SPECIAL ISSUE: Development and Peace solidarity visit to Pernambuco, Brazil


Last August I traveled to Brazil to experience firsthand the struggles of the poor. Wearing two hats, one as editor of Scarboro Missions magazine and the other as a member of the Canadian Catholic Organization for Development and Peace, I took part in a Development and Peace solidarity visit to the state of Pernambuco in Brazil’s northeast. We visited D&P partners who are helping people to better their lives.

Scarboro’s connection to Brazil goes back to 1961 when the first Brazil mission team arrived in the town of Itacoatiara on the Amazon River. The new Canadian missioners were soon to be influenced by the Second Vatican Council, Fr. Ron MacDonell writes, and later by the “preferential option for the poor” adopted by the Latin American Bishops at their 1968 conference in Medellin, Colombia. Fr. Omar Dixon recalls that along with pastoral duties, they began accompanying the people in their struggle for better health and education, for indigenous and land rights, for the preservation of the fish and the rainforests. 

The missioners supported the Base Christian Communities that were springing up all over Latin America. “As the people gathered in community to reflect on their life situations with the help of the light that comes from the Word of God, they discovered their dignity as human beings and sons and daughters of God.” Scarboro’s Bishop George Marskell, Bishop of Itacoatiara, wrote these words in 1996, just three years before he died of pancreatic cancer, ending his 37 year journey with the people of Amazonas. “The strength that comes from unity,” he said, “led to action in transforming the unjust structures of a society dominated by a privileged class. The Church, to be faithful to the gospel, made an option for the poor.”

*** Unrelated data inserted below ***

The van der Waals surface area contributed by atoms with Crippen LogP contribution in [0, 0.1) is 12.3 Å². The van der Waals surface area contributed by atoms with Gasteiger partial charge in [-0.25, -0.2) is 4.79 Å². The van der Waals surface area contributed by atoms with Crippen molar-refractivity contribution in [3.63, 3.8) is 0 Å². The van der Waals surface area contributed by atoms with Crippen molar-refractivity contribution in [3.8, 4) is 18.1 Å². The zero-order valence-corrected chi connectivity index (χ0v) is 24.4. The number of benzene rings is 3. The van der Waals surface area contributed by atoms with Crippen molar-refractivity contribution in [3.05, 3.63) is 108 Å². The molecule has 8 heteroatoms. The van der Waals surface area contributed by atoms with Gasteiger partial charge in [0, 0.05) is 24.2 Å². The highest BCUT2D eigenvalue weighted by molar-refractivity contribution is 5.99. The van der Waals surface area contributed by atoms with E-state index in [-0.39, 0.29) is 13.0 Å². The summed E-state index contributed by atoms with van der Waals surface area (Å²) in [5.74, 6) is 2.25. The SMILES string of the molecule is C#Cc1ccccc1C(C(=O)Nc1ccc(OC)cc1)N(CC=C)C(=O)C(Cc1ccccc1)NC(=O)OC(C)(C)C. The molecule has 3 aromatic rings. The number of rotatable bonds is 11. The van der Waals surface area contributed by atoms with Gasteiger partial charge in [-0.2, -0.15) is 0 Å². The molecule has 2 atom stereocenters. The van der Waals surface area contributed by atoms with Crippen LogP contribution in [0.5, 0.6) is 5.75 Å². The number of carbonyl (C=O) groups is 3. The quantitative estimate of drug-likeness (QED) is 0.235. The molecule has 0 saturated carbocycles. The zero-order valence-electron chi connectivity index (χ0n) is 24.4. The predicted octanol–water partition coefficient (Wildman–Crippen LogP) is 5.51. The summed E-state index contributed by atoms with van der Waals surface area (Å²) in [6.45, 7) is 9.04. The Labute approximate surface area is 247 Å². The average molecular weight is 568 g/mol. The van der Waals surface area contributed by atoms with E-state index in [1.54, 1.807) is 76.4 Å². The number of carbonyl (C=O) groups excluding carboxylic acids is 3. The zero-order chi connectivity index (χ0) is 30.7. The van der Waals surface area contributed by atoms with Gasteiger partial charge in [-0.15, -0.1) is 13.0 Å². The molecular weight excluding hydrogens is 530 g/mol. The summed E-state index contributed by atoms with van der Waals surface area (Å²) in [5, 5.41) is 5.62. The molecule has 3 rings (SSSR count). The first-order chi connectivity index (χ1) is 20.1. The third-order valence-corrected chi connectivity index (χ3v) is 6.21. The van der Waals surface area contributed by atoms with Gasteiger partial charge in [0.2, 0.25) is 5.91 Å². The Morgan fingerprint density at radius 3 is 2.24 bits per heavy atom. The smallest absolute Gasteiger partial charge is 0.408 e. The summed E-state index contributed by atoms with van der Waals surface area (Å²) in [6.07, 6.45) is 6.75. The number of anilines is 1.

During our visit last August, it was apparent that the situation in Brazil is improving for many, yet millions still struggle for land and life. We were to meet some of these people and hear their stories.

Each morning we set out to the offices of a different Development and Peace partner organization. They gave generously of their time, presenting their social analysis, the issues they work on, their challenges and successes. After the office visits, one or two staff from the organization took us to meet the communities they were accompanying. 

In the 12 days, we visited a youth communications centre with young people who are learning skills in photography, web design, and videography. They are using these skills to depict, for example, the amazing folk dances they are reviving as well as the harsh reality of crack cocaine use in the favelas (slums) where they live. They spoke to us about becoming instruments of change. 

We visited new urban housing complexes for people who once lived in favelas. We met with rural families struggling for land and others who have gained land title after years of intimidation, hardship, and violence.  

We were welcomed by communities of descendants of escaped slaves who are fighting against the construction of a hydroelectric dam that would submerge their 300 year old villages. 

Everywhere we visited, I noticed that the staff who accompanied us did not speak on behalf of the people.  Rather the community members did all the talking. They knew the issues, they were informed, political, and active. They were some of the bravest people I had ever met.

I thought, too, about the courage of Bishop George Marskell (Dom Jorge), Dom Helder Câmara, Sr. Dorothy Stang who was martyred in 2005, and other bishops, priests, sisters, and lay people who have lived the “preferential option for the poor,” standing firmly on the side of the Brazilian people and taking part in their struggle for life. “Yahweh has sent me to bring good news to the poor, to bind up hearts that are broken, to proclaim liberty to captives.” (Isaiah 61) Today, the Brazilian Bishops Land Pastoral Commission, founded in 1975, continues to support communities in their struggle for land. 

Development and Peace, founded by the Canadian Bishops in 1967, has also made an option for the poor, supporting partners who are on the front lines—in the favelas, fields, and rainforests, working to bring dignity and hope, working to build a world of justice and peace. 

For me, this visit to Brazil was a journey of hope.∞